Helping Others – Making Football And Diabetes Work For You
This is why the Diabetes Football Community has been introduced. I want to be able to support people wanting to play, and that are interested in football, who suffer with diabetes. I’m hoping it will fill the void which I felt was missing when I was growing up. It’s somewhere to turn to for reassurance, for advice and guidance and a firsthand experience of combining diabetes with football, one of the UK’s biggest diseases with the UK’s biggest sport.
It’s a huge honour to be doing something like this and in some ways my biggest challenge yet. I’m hoping I can put something back into the community and raise awareness of the condition to ensure diabetics can feel an extra level of support when combining the condition with football.
Getting In Touch
You can find Chris Bright on his social media accounts :
Or check out The Diabetes Football Community On Social Media
➡ @thediabetesfootballcommunity On Facebook
➡ @TDFCdiabetes On Twitter
I would like to thank Chris for all the great work he is doing to help others within the Diabetic Online Community. Helping others with diabetes is so satisfying, as I am sure Chris will vouch for. Well done for sharing your inspirational story with us all.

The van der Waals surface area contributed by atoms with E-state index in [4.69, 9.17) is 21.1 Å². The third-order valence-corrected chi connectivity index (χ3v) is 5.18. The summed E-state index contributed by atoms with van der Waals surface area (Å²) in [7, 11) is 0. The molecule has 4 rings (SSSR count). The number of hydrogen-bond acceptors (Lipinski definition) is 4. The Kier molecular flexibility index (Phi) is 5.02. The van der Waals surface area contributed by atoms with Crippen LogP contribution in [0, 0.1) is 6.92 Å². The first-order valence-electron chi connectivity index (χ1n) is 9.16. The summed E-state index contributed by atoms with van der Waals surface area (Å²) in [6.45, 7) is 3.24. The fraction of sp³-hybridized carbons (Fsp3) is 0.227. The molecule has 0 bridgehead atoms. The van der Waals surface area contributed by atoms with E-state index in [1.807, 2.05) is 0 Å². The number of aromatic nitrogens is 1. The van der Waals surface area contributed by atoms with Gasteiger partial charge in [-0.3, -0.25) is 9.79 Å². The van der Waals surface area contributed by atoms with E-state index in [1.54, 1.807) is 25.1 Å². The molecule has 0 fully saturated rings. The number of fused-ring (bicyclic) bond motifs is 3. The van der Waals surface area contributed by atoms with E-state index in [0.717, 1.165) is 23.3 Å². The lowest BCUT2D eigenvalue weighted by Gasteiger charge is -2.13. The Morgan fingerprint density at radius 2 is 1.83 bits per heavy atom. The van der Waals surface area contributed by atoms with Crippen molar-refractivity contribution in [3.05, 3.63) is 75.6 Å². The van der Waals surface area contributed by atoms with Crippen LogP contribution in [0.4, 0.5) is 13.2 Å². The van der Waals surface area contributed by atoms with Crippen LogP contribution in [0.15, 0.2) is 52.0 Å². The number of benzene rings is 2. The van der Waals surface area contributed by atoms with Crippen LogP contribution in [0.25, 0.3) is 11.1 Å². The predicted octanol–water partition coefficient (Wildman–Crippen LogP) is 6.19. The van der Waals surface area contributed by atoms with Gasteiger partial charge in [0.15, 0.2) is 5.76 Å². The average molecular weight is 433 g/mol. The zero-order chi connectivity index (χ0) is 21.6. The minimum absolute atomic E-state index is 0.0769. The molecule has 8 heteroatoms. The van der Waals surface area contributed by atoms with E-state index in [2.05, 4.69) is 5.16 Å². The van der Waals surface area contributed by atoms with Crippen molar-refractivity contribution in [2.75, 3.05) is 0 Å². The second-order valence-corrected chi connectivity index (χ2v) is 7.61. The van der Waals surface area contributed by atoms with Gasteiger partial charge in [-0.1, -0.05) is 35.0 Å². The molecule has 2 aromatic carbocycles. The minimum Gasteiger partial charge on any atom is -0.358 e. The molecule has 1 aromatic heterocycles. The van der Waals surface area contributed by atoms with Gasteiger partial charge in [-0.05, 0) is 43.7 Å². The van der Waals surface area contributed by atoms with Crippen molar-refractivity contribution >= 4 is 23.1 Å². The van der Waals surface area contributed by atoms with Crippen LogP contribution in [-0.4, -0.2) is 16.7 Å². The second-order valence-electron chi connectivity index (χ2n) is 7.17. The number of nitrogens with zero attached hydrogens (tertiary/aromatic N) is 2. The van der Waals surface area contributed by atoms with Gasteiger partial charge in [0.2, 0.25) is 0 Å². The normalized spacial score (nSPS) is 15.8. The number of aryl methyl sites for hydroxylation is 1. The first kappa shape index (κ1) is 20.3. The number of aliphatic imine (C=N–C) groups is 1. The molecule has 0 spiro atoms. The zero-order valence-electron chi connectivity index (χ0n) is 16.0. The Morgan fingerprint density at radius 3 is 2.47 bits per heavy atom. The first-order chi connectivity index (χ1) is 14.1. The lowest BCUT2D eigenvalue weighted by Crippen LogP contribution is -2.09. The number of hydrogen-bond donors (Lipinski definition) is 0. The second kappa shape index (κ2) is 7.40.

Take Care, Sport Is Always There
One thought on “Chris Bright – Diabetes, Football And Me”
Hi, i met u breifly yesterday at the end of your lecture. I am a nurse but my son has T1 diabetes diagnosed at 8 yrs old. We r still on multiple injestions and self funding dexcom g5. I was v intregued at the last part of the talk when u were discussing in great detail how u manage ur diabetes during exercise. My son plays cricket, hockey and rugby but generally we find it easier to manage when he’s playing more sports not less. I think not enough people talk about the fine details of the management and the complexities. They all talk about the bigger picture. Yesterday i did not hear one person talk about carbohydrate counting! I believe the way we are taught to manage diabetes on this country is not very helpful and more emphasis should be on, it is a very individual disease and u have to learn ur own body and how it reacts to different situation and different foods. When he was discharged from hospital i was told that as long as they believe that u r not going to kill ur child, they will discharge you then u just have to wk the rest out for yourself. This was a yr and a half ago. Our journey continues. Good to meet you, Nicky Howson and Alec